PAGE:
Chlamydia Pneumoniae And Rhematoid Arthritis

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Expression at 48 h Postinfection

Expression at 48 h Postinfection

Gene no IFN-y 0,15 ng/ml rIFN-y 0.50 ng/ml rIFN-y rffwA* polA"

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"Determinations done by standard RT-PGR; see ref. 33 for details and all

^Representative genes encoding products required for DNA replication. ' Representative genes encoding products required for cytokinesis.

5. Chlamydia pneumoniae AND CYTOKINES

The cytokine balance elicited during a host immune response to any infectious agent strongly influences whether that pathogen is eliminated with minimal damage to the host, or whether pathogen- or immune-mediated damage ensues.(36) The predominance ofThl-orTh2-associated cytokines, i.e., IL-2, IFNy, TNFa versus IL-4, IL-6, IL-10, produced by lymphocytes at sites of inflammation is often used as a general indicator ofwhich CD4+ population is involved at that site, but macrophages/monocytes produce some T cell-associated cytokines, including IL-10, TNFa, IL-6. Th1 CD4+ cells drive delayed-type hypersensitivity responses, whereas Th2 CD4+ cells are associated with T-dependent antibody responses.(37) CD8+ T cells have other effector functions, including cytotoxicity for infected cells; they produce some of the same Thl- and Th2-like cytokines (e.g., IFNy, TNFa, IL-5). Studies have shown a shift over the course of chronic disease from a Thl- to a Th2-dominant cytokine pattern.(38) In addition to proinflammatory mediators such as IL-1 and TNFa, monocytes/macrophages produce a varied repertoire of cytokines, including IL-12 and TGF(5, some ofwhich are upregulated in experimental or clinical Chlamydia infection.(39-40)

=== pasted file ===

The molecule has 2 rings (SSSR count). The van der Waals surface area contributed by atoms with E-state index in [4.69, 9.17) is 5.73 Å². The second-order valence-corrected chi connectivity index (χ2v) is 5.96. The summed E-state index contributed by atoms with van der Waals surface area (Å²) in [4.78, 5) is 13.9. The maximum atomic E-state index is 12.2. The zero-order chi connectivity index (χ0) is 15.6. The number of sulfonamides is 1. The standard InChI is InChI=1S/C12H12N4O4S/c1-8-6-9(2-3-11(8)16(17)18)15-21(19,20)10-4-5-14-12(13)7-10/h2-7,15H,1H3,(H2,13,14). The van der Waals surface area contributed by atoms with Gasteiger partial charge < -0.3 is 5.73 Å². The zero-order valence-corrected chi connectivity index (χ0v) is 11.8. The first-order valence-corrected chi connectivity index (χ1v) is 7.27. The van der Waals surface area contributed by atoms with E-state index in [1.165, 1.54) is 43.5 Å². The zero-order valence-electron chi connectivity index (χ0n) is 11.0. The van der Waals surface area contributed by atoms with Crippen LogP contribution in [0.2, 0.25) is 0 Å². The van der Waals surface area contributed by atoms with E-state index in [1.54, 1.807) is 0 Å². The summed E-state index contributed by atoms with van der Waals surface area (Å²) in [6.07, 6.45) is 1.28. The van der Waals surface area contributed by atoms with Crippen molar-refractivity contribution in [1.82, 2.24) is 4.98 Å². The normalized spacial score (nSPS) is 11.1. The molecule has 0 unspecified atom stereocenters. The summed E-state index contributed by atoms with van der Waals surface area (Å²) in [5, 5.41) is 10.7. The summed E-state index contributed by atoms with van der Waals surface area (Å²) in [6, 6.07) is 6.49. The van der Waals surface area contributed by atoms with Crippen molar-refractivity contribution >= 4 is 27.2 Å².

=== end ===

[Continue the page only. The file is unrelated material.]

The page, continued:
Many studies have indicated roles for cytokines in the growth, differentiation, and persistence ol'Cli lam\dia e. '1 '' ' '1A s mentioned, if cultured in the presence of low levels of IFNy, growth of both C. trachomatis and C. pneumoniae is inhibited in vitro, aberrant forms of intracellular organisms develop, and the profile of bacterial genes expressed becomes unusual.(19'33) The growth inhibition results from induction of indoleamine-2,3-dioxygenase, which deprives the pathogen of tryptophan by degrading it.(41) Moreover, IFNy causes a selective transcriptional downregulation of several chlamydial genes, including ompl; LPS production is also attenuated, and other chlamydial genes, including groEL, are upregulated.(5'7) When IFNy is removed from the growth medium, infectious organisms are again produced, LPS and major outer membrane protein levels return to normal, and the groEL gene product is decreased. TNFa, a proinflammatory cytokine produced by both T cells and macrophages, has similar, synergistic effects to those of IFNy in this system.(41) Studies have shown that IFNai/p and NO also are induced during in vitro chlamydial infection of host cells. Interestingly, a recent report indicated that the amount of NO released by macrophages has important regulatory effects on chlamydial pathogenesis.*42' can modulate inflammation and immune responses and have been associated with some forms of arthritis. The presence of NO is consistent with recent experimental results showing that activated NO synthetase correlates with clearance of infection. In vivo sites of chlamydial infection show chronic inflammation and generally contain T cells, monocytes/macrophages, and at some sites B lymphocytes.(43)